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Outdoors Cold Spring Shelter gets a ‘lift’

A before picture front view.The recent major renovation of the 1933 Civilian Conservation Corps-built Appalachian Trail (AT) Shelter 1.2 miles North of Burningtown Gap (east end of State Road 1310) required the shelter to be lifted off the ground so the bottom row of logs could be replaced. Nantahala Hiking Club (NHC) spent 513 man hours and $1,200 in materials to accomplish the renovation over three months.

The shelter was rotting into the ground before the NHC jacked up the shelter, replaced the bottom row of chestnut logs with locust, placed five concrete foundation piers, replaced the wooden floor, constructed board and batten walls, and constructed dry stack walls for aesthetic and protection purposes. In order to get the highest shelter corner six inches above ground, the lowest (back corner) needed to be raised three Cold Spring Shelter gets a ‘lift’ feet to level the shelter.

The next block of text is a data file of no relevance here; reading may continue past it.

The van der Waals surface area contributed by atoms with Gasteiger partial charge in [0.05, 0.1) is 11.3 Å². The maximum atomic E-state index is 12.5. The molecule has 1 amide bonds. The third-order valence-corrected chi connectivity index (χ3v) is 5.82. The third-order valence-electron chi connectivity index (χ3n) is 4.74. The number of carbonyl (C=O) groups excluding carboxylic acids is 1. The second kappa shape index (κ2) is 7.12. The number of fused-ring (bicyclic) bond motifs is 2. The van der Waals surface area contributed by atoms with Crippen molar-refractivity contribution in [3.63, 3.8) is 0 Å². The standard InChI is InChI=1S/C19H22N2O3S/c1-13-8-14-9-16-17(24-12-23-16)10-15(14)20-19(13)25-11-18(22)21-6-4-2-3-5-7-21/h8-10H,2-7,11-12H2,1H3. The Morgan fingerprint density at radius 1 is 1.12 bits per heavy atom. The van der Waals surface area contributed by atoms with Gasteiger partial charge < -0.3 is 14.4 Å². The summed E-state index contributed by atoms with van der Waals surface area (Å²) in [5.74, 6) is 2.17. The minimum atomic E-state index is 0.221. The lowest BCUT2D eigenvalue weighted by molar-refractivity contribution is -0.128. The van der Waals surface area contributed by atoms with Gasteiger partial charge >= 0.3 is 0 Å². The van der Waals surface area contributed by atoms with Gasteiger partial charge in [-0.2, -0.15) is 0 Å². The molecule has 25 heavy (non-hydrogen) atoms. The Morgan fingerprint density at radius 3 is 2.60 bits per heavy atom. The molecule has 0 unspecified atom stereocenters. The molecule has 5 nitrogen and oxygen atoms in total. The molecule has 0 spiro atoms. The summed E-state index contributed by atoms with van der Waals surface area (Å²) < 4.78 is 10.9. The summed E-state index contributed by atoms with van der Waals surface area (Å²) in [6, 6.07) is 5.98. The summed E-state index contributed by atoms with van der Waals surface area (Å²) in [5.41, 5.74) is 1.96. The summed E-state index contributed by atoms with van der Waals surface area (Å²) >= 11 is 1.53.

This photo shows the effort to jack and crib the shelter before logs could be replaced.The maintenance project was quite different from the normal trail maintenance tasks. The processes of jacking, cribbing, log replacement, chinking, and dry stacking rocks were new to most. As usual the skills needed came from the diversity of professions that make up the NHC maintenance crew.

The NHC maintains 58.5 miles of the AT and 30 plus miles of side trails (blue blaze trails) leading to the AT from trail heads. Their section has ten shelters with privies. All of their work is done in consultation with the USFS Nantahala Ranger District and the Appalachian Trail Conservancy Southern Regional Office in Asheville. For more information visit the web site at or on Facebook.

The after picture a front and side view.The after picture a side and back view.

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